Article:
A Bad Week for Republican Neo-Confederates
As the AP reported today, Republican presidential hopefuls starting on the road to the White House are finding the trip a bumpy one. But for two of the leading lights of the GOP, the past week was especially bad. Just days after singing the praises of the racist Council of Conservative Citizens, Mississippi Governor Haley Barbour had to explain his personal use of state aircraft. Meanwhile, neo-Confederate by choice George Allen found his path to political resurrection blocked by Virginia Tea Partiers who criticized him as not conservative enough.
As Politico reported, Governor Barbour repeatedly commandeered the state's 12-seat Cessna to mix "state business with both pleasure and national politics." The $500,000 tab does not include security costs or the salary differential which by Mississippi law must be given the lieutenant governor during his boss' out of state travel. And as it turns out, those missions included some not-so-urgent state business:
Some of Barbour's travel may well have been worth it to Mississippi, a state that is heavily dependent on federal funds. But much of the time, he has used the plane to go to fundraisers for himself and other Republican candidates and committees, to football games and to at least one boxing match -- travel that has a less obvious connection to what Barbour, a former top lobbyist in Washington, has cast as his lobbying on behalf of his state.
If Haley Barbour's antebellum nostalgia is the product of his background, George Allen's comes by choice. But like Barbour, Allen's 2010 ended on a sour note, indeed.
As the Wall Street Journal reported, Jamie Radtke, head of the Virginia Federation of Tea Party Patriots, has announced her candidacy to oppose Allen in seeking incumbent Democrat Jim Webb's Senate seat. And Radtke, as the Washington Post detailed, is just one indicator of Virginia Republicans' winter of discontent with George Allen:
For months, it appeared that former U.S. senator George Allen would have a clear path to the Republican nomination if he chose to try to reclaim his old job.
But in the summer, grumbling about his past began, culminating in a Web site outlining the reasons some fellow Republicans oppose him: He's too moderate. He's part of the establishment. He's partly to blame for the record spending and ballooning deficit in Washington.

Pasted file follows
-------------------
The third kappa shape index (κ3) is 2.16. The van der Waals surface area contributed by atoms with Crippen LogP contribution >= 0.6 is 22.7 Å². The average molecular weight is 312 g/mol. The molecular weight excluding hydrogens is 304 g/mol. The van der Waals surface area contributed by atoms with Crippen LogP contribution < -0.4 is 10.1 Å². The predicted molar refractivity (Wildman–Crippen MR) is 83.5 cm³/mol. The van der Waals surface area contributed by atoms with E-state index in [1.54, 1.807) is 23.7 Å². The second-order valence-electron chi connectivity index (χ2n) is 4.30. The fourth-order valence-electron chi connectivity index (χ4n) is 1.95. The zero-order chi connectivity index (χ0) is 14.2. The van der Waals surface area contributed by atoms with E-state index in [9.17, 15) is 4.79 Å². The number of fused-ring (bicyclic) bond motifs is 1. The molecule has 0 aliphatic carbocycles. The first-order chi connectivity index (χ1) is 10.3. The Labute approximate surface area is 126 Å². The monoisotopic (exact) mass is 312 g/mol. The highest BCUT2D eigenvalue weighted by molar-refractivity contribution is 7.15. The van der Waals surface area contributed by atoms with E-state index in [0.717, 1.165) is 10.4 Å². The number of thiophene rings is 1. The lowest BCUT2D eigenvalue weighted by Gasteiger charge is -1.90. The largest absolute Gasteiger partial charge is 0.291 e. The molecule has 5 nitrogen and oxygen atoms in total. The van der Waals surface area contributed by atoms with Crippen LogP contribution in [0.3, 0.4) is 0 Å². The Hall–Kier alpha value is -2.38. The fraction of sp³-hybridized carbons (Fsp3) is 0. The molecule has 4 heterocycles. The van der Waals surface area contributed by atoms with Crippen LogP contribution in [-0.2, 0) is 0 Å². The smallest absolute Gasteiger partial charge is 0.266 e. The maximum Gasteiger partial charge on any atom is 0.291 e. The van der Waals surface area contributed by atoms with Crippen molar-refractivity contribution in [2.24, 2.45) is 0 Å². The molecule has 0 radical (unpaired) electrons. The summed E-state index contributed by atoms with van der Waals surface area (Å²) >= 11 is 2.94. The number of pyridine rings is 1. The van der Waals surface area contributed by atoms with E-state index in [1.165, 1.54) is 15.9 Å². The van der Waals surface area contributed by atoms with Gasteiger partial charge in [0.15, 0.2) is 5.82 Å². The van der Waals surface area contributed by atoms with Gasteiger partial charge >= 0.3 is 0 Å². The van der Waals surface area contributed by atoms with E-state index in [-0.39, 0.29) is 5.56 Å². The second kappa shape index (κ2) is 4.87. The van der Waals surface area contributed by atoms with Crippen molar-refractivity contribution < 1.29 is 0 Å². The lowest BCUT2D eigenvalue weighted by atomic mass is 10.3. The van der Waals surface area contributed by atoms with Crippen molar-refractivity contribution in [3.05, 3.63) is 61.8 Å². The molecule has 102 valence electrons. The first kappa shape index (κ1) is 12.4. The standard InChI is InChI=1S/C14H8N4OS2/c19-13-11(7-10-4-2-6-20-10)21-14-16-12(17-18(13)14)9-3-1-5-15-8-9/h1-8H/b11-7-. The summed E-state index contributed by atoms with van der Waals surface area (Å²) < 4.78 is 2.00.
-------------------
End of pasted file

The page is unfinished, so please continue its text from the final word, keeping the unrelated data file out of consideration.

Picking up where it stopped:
By this month, no fewer than four Republicans billing themselves as more conservative than Allen were considering challenging him for the right to run against Sen. James Webb, if the Virginia Democrat seeks reelection.
Jo-Ann Chase, a conservative Republican from Loudoun County, complained, "I voted for him every time, but this time, no way," adding, "He's moderate. Maybe at the time he was the most conservative we had."
Perhaps, but where it mattered most to southern Republicans, the California transplant George Allen was whistling Dixie.
Long before the Macaca moment that killed his 2006 Senate reelection run and Governor Bob McDonnell's slavery-free celebration of secession, George Allen was a Confederate flag waving romantic with a deep fixation for the antebellum South throughout his public career:
Allen, who in 2005 co-sponsored a resolution apologizing for the Senate's past use of the filibuster against anti-lynching legislation in the 1920's, displayed a Confederate flag and a noose at his home. While governor of Virginia, Allen declared "Confederate Heritage Month" and branded the NAACP an "extremist group."
In April 2006, Ryan Lizza in the New Republic ("George Allen's Race Problem") provided a devastating portrait of Allen's love affair with Confederate symbols dating to his youth. Before Allen donned his cowboy boots as an "authentic" Virginia Senator, as a Southern California teenager he sported a Confederate flag lapel, "plastered the school with Confederate flags," and may well have painted racist graffiti. As Lizza detailed, Malibu George Allen became a Dixie lover by choice, suggesting some deep-seated need to express a rebellious identity at best or perhaps some much more profound social pathology at worst.
Among Allen's potential opponents is Delegate Robert Marshall. With unintended irony, Marshall summed up Allen's career in the Senate:
"People don't want Richmond to end up like Washington."
Whatever happens to their political fortunes, 2011 - the 150th anniversary of the start of the Civil War - is going to be a big year for Haley Barbour and George Allen. And to be sure, they will have plenty of company when they party like it's 1861.